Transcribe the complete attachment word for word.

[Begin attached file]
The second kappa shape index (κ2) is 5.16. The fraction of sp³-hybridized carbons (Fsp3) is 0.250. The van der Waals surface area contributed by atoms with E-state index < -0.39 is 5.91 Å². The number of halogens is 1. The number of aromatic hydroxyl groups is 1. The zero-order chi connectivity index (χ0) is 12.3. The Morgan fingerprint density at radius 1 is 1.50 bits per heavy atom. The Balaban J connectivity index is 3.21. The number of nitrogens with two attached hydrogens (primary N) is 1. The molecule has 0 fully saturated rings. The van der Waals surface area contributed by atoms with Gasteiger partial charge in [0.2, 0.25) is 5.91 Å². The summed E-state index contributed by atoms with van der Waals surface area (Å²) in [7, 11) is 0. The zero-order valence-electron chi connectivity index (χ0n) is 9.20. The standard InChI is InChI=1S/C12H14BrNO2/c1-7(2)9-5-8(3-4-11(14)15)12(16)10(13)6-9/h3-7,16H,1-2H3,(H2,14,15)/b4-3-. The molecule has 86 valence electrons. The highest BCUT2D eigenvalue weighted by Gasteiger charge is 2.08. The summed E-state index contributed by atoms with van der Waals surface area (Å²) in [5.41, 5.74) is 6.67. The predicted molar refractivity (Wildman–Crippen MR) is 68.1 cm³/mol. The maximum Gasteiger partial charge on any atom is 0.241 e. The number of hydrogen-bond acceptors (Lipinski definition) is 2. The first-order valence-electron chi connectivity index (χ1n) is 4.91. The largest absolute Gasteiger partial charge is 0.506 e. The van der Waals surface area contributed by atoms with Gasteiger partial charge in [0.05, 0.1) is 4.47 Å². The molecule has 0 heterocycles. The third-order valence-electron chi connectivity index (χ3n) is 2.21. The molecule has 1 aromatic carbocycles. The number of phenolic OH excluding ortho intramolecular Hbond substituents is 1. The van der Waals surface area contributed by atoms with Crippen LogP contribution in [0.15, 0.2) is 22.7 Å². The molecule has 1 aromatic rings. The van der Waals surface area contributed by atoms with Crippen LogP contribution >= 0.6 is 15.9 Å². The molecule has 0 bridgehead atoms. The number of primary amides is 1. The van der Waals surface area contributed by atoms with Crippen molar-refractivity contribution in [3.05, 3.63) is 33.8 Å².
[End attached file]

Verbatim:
The second kappa shape index (κ2) is 5.16. The fraction of sp³-hybridized carbons (Fsp3) is 0.250. The van der Waals surface area contributed by atoms with E-state index < -0.39 is 5.91 Å². The number of halogens is 1. The number of aromatic hydroxyl groups is 1. The zero-order chi connectivity index (χ0) is 12.3. The Morgan fingerprint density at radius 1 is 1.50 bits per heavy atom. The Balaban J connectivity index is 3.21. The number of nitrogens with two attached hydrogens (primary N) is 1. The molecule has 0 fully saturated rings. The van der Waals surface area contributed by atoms with Gasteiger partial charge in [0.2, 0.25) is 5.91 Å². The summed E-state index contributed by atoms with van der Waals surface area (Å²) in [7, 11) is 0. The zero-order valence-electron chi connectivity index (χ0n) is 9.20. The standard InChI is InChI=1S/C12H14BrNO2/c1-7(2)9-5-8(3-4-11(14)15)12(16)10(13)6-9/h3-7,16H,1-2H3,(H2,14,15)/b4-3-. The molecule has 86 valence electrons. The highest BCUT2D eigenvalue weighted by Gasteiger charge is 2.08. The summed E-state index contributed by atoms with van der Waals surface area (Å²) in [5.41, 5.74) is 6.67. The predicted molar refractivity (Wildman–Crippen MR) is 68.1 cm³/mol. The maximum Gasteiger partial charge on any atom is 0.241 e. The number of hydrogen-bond acceptors (Lipinski definition) is 2. The first-order valence-electron chi connectivity index (χ1n) is 4.91. The largest absolute Gasteiger partial charge is 0.506 e. The van der Waals surface area contributed by atoms with Gasteiger partial charge in [0.05, 0.1) is 4.47 Å². The molecule has 0 heterocycles. The third-order valence-electron chi connectivity index (χ3n) is 2.21. The molecule has 1 aromatic carbocycles. The number of phenolic OH excluding ortho intramolecular Hbond substituents is 1. The van der Waals surface area contributed by atoms with Crippen LogP contribution in [0.15, 0.2) is 22.7 Å². The molecule has 1 aromatic rings. The van der Waals surface area contributed by atoms with Crippen LogP contribution >= 0.6 is 15.9 Å². The molecule has 0 bridgehead atoms. The number of primary amides is 1. The van der Waals surface area contributed by atoms with Crippen molar-refractivity contribution in [3.05, 3.63) is 33.8 Å².